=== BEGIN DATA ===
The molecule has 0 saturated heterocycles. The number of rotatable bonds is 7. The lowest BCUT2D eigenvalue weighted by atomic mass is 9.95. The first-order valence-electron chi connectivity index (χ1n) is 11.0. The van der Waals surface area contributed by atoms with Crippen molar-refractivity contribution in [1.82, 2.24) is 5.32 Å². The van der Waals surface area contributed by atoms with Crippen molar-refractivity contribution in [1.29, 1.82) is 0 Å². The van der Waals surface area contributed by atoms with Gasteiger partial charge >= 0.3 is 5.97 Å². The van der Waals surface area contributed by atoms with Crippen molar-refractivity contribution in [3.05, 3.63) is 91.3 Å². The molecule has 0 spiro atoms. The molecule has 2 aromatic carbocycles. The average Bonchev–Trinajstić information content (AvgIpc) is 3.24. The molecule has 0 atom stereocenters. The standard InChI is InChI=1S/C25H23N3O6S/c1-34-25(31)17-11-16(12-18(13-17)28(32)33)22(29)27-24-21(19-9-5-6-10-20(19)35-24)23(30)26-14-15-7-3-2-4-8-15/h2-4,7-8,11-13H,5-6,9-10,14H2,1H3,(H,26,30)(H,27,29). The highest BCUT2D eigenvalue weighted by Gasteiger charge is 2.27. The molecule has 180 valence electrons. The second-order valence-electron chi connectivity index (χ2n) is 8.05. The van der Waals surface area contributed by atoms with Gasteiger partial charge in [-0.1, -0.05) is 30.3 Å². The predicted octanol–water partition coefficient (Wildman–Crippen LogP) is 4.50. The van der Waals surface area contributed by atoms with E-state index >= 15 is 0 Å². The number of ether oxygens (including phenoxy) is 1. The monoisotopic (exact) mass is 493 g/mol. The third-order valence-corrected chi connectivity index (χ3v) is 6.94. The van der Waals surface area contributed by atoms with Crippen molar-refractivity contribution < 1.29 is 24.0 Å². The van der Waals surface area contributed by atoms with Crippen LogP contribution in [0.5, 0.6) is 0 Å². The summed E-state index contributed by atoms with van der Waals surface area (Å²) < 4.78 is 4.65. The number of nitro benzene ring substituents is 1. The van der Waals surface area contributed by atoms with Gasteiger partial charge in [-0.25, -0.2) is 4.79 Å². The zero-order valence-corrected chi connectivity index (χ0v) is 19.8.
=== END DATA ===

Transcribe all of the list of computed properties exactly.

The molecule has 0 saturated heterocycles. The number of rotatable bonds is 7. The lowest BCUT2D eigenvalue weighted by atomic mass is 9.95. The first-order valence-electron chi connectivity index (χ1n) is 11.0. The van der Waals surface area contributed by atoms with Crippen molar-refractivity contribution in [1.82, 2.24) is 5.32 Å². The van der Waals surface area contributed by atoms with Crippen molar-refractivity contribution in [1.29, 1.82) is 0 Å². The van der Waals surface area contributed by atoms with Gasteiger partial charge >= 0.3 is 5.97 Å². The van der Waals surface area contributed by atoms with Crippen molar-refractivity contribution in [3.05, 3.63) is 91.3 Å². The molecule has 0 spiro atoms. The molecule has 2 aromatic carbocycles. The average Bonchev–Trinajstić information content (AvgIpc) is 3.24. The molecule has 0 atom stereocenters. The standard InChI is InChI=1S/C25H23N3O6S/c1-34-25(31)17-11-16(12-18(13-17)28(32)33)22(29)27-24-21(19-9-5-6-10-20(19)35-24)23(30)26-14-15-7-3-2-4-8-15/h2-4,7-8,11-13H,5-6,9-10,14H2,1H3,(H,26,30)(H,27,29). The highest BCUT2D eigenvalue weighted by Gasteiger charge is 2.27. The molecule has 180 valence electrons. The second-order valence-electron chi connectivity index (χ2n) is 8.05. The van der Waals surface area contributed by atoms with Gasteiger partial charge in [-0.1, -0.05) is 30.3 Å². The predicted octanol–water partition coefficient (Wildman–Crippen LogP) is 4.50. The van der Waals surface area contributed by atoms with E-state index >= 15 is 0 Å². The number of ether oxygens (including phenoxy) is 1. The monoisotopic (exact) mass is 493 g/mol. The third-order valence-corrected chi connectivity index (χ3v) is 6.94. The van der Waals surface area contributed by atoms with Crippen molar-refractivity contribution < 1.29 is 24.0 Å². The van der Waals surface area contributed by atoms with Crippen LogP contribution in [0.5, 0.6) is 0 Å². The summed E-state index contributed by atoms with van der Waals surface area (Å²) < 4.78 is 4.65. The number of nitro benzene ring substituents is 1. The van der Waals surface area contributed by atoms with Gasteiger partial charge in [-0.25, -0.2) is 4.79 Å². The zero-order valence-corrected chi connectivity index (χ0v) is 19.8.